Quick Take on the ESG Regulatory Landscape in 2024: Part 2 – US and APAC
A Guide for Companies and Market Participants
Regulation is increasingly shaping how the corporate world and the financial sector must integrate environmental, social, and governance (ESG) considerations into business practices. Knowing that sustainability and ESG topics will continue to be front and center in 2024, Part 2 of this series highlights a few anticipated changes to regulatory frameworks in the United States (US) and Asia-Pacific (APAC) markets as well as broader international trends.
Part 1 of this series focuses on the European Union, the United Kingdom, and Switzerland.
The US ESG regulatory landscape in 2024
When it comes to sustainable finance regulation, the US is less far along its journey compared to other regions. However, there is a noticeable shift in how federal and state regulators are approaching ESG topics. Some evidence of changes on the horizon include the following:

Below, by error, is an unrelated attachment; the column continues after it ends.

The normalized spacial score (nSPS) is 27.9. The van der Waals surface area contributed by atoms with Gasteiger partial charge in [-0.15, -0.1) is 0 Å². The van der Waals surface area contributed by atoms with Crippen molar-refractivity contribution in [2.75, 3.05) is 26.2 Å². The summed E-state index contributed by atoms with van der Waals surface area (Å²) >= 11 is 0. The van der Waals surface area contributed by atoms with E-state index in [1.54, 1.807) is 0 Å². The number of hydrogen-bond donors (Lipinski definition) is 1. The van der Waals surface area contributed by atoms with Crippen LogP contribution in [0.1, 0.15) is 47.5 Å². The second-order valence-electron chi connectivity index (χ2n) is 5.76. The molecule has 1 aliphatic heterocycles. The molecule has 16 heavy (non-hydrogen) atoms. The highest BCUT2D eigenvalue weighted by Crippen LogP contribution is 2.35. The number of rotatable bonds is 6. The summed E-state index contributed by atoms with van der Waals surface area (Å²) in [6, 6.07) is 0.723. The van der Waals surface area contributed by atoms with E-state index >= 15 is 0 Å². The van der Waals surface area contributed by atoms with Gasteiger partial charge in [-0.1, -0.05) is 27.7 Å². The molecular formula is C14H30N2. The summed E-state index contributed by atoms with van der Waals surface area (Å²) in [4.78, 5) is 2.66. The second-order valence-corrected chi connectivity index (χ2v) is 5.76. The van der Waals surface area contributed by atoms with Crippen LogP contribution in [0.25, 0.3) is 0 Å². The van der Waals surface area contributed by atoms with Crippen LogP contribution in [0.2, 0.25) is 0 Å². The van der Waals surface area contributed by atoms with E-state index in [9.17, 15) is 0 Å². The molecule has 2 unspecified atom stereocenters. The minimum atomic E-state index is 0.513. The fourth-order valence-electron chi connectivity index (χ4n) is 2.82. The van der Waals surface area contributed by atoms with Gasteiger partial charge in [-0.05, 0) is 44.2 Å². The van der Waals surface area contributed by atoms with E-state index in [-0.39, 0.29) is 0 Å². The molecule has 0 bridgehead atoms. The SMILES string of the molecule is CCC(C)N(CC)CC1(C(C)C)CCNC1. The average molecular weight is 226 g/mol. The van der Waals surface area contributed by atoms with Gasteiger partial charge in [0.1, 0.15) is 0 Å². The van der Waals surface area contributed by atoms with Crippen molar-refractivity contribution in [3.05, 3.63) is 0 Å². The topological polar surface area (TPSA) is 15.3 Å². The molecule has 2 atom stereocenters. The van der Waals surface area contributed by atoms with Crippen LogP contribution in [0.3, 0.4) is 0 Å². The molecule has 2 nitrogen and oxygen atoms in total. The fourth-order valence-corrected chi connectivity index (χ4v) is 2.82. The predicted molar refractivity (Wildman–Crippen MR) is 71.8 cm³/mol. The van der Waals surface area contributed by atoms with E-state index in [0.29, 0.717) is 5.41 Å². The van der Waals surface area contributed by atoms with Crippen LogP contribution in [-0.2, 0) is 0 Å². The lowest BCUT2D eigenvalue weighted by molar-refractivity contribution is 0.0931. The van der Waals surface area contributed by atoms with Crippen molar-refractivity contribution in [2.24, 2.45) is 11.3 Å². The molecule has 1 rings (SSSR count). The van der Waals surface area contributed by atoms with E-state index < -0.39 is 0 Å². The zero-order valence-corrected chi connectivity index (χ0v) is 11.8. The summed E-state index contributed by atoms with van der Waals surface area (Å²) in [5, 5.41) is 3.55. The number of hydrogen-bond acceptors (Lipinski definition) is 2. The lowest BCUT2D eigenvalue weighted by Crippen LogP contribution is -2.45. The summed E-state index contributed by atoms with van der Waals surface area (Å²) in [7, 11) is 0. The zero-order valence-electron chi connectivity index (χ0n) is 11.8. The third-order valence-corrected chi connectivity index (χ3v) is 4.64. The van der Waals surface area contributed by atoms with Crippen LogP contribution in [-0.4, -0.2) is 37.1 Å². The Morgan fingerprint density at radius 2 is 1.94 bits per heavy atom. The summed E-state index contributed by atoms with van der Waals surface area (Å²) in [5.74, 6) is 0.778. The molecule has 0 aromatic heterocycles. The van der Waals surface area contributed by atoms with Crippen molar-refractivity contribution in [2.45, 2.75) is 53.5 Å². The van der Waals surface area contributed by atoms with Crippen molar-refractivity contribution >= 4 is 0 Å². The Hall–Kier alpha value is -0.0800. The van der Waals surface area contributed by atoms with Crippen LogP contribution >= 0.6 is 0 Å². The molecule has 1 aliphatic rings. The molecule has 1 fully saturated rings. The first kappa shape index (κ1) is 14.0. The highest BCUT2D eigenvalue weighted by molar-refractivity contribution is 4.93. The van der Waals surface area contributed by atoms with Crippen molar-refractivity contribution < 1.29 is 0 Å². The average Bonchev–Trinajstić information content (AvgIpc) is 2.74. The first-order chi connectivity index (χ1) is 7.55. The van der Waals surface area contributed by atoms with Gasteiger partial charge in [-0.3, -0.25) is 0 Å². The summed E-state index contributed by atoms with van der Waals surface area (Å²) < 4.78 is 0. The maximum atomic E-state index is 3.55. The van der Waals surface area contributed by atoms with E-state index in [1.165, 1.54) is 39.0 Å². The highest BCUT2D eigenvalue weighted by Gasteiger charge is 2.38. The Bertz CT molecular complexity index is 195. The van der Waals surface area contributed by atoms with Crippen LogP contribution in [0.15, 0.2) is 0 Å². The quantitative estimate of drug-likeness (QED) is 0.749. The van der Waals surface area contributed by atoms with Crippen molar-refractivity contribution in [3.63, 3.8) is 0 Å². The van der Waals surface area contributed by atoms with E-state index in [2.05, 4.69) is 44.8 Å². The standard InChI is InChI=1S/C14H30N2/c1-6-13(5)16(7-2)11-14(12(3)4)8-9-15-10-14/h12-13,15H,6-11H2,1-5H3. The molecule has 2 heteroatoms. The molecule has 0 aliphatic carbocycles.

The Securities and Exchange Commission (SEC) will publish a climate-disclosure rule
A rule proposed by the SEC would amend Regulation S-K to require issuers to disclose a range of climate-related risks and greenhouse gas (GHG) emission data. (Regulation S-K details reporting requirements for SEC filings under the US Securities Act and the Exchange Act.)
Q2 2024: Some media sources indicate the SEC is planning to finalize the climate disclosure rules by April 2024.
Certain companies operating in California will start preparing to report their GHG emissions and climate-related financial risks
In October 2023 the state of California passed two bills that mandate reporting from companies that meet specific thresholds:
SB 253 (Climate Corporate Data Accountability Act) requires the annual disclosure of scope 1, 2, and 3 GHG emissions.
SB 261 (Climate-Related Financial Risk Act) requires biennial reporting of climate-related financial risk in alignment with the recommendations of the Task Force on Climate-related Financial Disclosures.
2024–2026: The first disclosures under these acts will be published for the first time in 2026 (covering the 2025 fiscal year), but we expect companies will start preparing in 2024.